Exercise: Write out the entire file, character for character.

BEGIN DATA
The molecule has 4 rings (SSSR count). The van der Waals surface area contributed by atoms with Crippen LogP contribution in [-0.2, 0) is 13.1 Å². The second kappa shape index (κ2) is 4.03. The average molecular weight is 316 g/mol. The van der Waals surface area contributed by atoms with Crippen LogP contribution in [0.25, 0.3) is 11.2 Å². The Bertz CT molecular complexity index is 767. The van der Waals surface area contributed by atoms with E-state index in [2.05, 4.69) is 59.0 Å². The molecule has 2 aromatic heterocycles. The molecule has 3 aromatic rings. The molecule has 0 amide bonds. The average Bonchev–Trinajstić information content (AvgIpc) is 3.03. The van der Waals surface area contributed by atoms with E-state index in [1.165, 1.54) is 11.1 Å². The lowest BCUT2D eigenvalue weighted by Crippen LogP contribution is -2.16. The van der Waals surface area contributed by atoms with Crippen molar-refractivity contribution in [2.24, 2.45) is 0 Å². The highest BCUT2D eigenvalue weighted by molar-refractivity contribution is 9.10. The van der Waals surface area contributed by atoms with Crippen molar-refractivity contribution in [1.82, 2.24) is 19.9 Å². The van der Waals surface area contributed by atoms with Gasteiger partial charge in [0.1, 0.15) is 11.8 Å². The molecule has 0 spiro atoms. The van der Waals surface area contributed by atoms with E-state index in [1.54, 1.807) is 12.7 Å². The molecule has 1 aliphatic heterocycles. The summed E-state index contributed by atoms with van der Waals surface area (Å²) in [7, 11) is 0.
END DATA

The molecule has 4 rings (SSSR count). The van der Waals surface area contributed by atoms with Crippen LogP contribution in [-0.2, 0) is 13.1 Å². The second kappa shape index (κ2) is 4.03. The average molecular weight is 316 g/mol. The van der Waals surface area contributed by atoms with Crippen LogP contribution in [0.25, 0.3) is 11.2 Å². The Bertz CT molecular complexity index is 767. The van der Waals surface area contributed by atoms with E-state index in [2.05, 4.69) is 59.0 Å². The molecule has 2 aromatic heterocycles. The molecule has 3 aromatic rings. The molecule has 0 amide bonds. The average Bonchev–Trinajstić information content (AvgIpc) is 3.03. The van der Waals surface area contributed by atoms with E-state index in [1.165, 1.54) is 11.1 Å². The lowest BCUT2D eigenvalue weighted by Crippen LogP contribution is -2.16. The van der Waals surface area contributed by atoms with Crippen molar-refractivity contribution in [2.24, 2.45) is 0 Å². The highest BCUT2D eigenvalue weighted by molar-refractivity contribution is 9.10. The van der Waals surface area contributed by atoms with Crippen molar-refractivity contribution in [1.82, 2.24) is 19.9 Å². The van der Waals surface area contributed by atoms with Gasteiger partial charge in [0.1, 0.15) is 11.8 Å². The molecule has 0 spiro atoms. The van der Waals surface area contributed by atoms with E-state index in [1.54, 1.807) is 12.7 Å². The molecule has 1 aliphatic heterocycles. The summed E-state index contributed by atoms with van der Waals surface area (Å²) in [7, 11) is 0.